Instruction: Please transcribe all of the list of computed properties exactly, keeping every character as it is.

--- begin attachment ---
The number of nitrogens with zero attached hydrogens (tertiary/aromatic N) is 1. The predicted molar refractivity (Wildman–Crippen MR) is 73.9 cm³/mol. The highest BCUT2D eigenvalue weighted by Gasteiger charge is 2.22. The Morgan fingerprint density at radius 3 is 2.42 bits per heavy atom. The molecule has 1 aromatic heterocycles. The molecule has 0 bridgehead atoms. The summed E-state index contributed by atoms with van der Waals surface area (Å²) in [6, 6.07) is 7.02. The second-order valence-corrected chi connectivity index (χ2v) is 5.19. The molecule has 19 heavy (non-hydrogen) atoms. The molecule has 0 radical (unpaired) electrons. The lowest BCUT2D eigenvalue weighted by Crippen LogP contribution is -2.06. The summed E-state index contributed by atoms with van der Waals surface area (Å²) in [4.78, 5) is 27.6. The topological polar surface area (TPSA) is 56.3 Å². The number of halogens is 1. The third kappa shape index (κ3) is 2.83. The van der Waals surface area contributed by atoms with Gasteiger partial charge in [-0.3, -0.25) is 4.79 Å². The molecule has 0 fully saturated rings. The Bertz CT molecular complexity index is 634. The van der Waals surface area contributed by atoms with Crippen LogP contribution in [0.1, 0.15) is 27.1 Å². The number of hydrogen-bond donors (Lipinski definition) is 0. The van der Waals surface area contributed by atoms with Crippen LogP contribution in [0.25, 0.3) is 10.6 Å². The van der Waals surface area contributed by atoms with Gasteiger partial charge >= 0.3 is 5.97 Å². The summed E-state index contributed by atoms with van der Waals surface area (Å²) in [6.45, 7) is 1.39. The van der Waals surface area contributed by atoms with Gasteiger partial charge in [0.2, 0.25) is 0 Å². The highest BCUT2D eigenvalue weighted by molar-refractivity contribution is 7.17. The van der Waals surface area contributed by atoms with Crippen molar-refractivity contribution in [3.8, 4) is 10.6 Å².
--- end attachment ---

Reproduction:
The number of nitrogens with zero attached hydrogens (tertiary/aromatic N) is 1. The predicted molar refractivity (Wildman–Crippen MR) is 73.9 cm³/mol. The highest BCUT2D eigenvalue weighted by Gasteiger charge is 2.22. The Morgan fingerprint density at radius 3 is 2.42 bits per heavy atom. The molecule has 1 aromatic heterocycles. The molecule has 0 bridgehead atoms. The summed E-state index contributed by atoms with van der Waals surface area (Å²) in [6, 6.07) is 7.02. The second-order valence-corrected chi connectivity index (χ2v) is 5.19. The molecule has 19 heavy (non-hydrogen) atoms. The molecule has 0 radical (unpaired) electrons. The lowest BCUT2D eigenvalue weighted by Crippen LogP contribution is -2.06. The summed E-state index contributed by atoms with van der Waals surface area (Å²) in [4.78, 5) is 27.6. The topological polar surface area (TPSA) is 56.3 Å². The number of halogens is 1. The third kappa shape index (κ3) is 2.83. The van der Waals surface area contributed by atoms with Gasteiger partial charge in [-0.3, -0.25) is 4.79 Å². The molecule has 0 fully saturated rings. The Bertz CT molecular complexity index is 634. The van der Waals surface area contributed by atoms with Crippen LogP contribution in [0.1, 0.15) is 27.1 Å². The number of hydrogen-bond donors (Lipinski definition) is 0. The van der Waals surface area contributed by atoms with Crippen LogP contribution in [0.25, 0.3) is 10.6 Å². The van der Waals surface area contributed by atoms with Gasteiger partial charge >= 0.3 is 5.97 Å². The summed E-state index contributed by atoms with van der Waals surface area (Å²) in [6.45, 7) is 1.39. The van der Waals surface area contributed by atoms with Gasteiger partial charge in [0.2, 0.25) is 0 Å². The highest BCUT2D eigenvalue weighted by molar-refractivity contribution is 7.17. The van der Waals surface area contributed by atoms with Crippen molar-refractivity contribution in [3.8, 4) is 10.6 Å².